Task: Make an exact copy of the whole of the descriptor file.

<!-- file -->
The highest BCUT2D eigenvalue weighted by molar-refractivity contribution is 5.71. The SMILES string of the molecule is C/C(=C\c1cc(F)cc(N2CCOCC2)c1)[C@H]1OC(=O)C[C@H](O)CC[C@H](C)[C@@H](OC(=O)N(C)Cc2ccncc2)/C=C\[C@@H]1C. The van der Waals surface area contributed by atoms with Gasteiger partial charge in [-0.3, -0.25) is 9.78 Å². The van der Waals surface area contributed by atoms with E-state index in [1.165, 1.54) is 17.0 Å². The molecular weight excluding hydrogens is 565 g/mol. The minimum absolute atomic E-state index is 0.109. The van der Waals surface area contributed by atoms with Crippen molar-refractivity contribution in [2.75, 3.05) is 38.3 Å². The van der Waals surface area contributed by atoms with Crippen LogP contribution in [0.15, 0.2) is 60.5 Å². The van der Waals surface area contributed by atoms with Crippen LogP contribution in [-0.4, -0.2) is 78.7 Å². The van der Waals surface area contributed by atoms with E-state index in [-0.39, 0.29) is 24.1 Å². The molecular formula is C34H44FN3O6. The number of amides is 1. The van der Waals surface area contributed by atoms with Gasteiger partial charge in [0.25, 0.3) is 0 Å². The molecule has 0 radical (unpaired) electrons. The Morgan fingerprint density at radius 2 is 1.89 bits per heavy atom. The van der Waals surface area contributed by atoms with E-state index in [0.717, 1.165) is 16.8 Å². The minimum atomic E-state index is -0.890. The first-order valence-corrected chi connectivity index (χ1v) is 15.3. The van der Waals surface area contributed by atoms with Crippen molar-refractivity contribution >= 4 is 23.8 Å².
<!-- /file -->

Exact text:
The highest BCUT2D eigenvalue weighted by molar-refractivity contribution is 5.71. The SMILES string of the molecule is C/C(=C\c1cc(F)cc(N2CCOCC2)c1)[C@H]1OC(=O)C[C@H](O)CC[C@H](C)[C@@H](OC(=O)N(C)Cc2ccncc2)/C=C\[C@@H]1C. The van der Waals surface area contributed by atoms with Gasteiger partial charge in [-0.3, -0.25) is 9.78 Å². The van der Waals surface area contributed by atoms with E-state index in [1.165, 1.54) is 17.0 Å². The molecular weight excluding hydrogens is 565 g/mol. The minimum absolute atomic E-state index is 0.109. The van der Waals surface area contributed by atoms with Crippen molar-refractivity contribution in [2.75, 3.05) is 38.3 Å². The van der Waals surface area contributed by atoms with Crippen LogP contribution in [0.15, 0.2) is 60.5 Å². The van der Waals surface area contributed by atoms with Crippen LogP contribution in [-0.4, -0.2) is 78.7 Å². The van der Waals surface area contributed by atoms with E-state index in [-0.39, 0.29) is 24.1 Å². The molecular formula is C34H44FN3O6. The number of amides is 1. The van der Waals surface area contributed by atoms with Gasteiger partial charge in [0.25, 0.3) is 0 Å². The molecule has 0 radical (unpaired) electrons. The Morgan fingerprint density at radius 2 is 1.89 bits per heavy atom. The van der Waals surface area contributed by atoms with E-state index in [0.717, 1.165) is 16.8 Å². The minimum atomic E-state index is -0.890. The first-order valence-corrected chi connectivity index (χ1v) is 15.3. The van der Waals surface area contributed by atoms with Crippen molar-refractivity contribution >= 4 is 23.8 Å².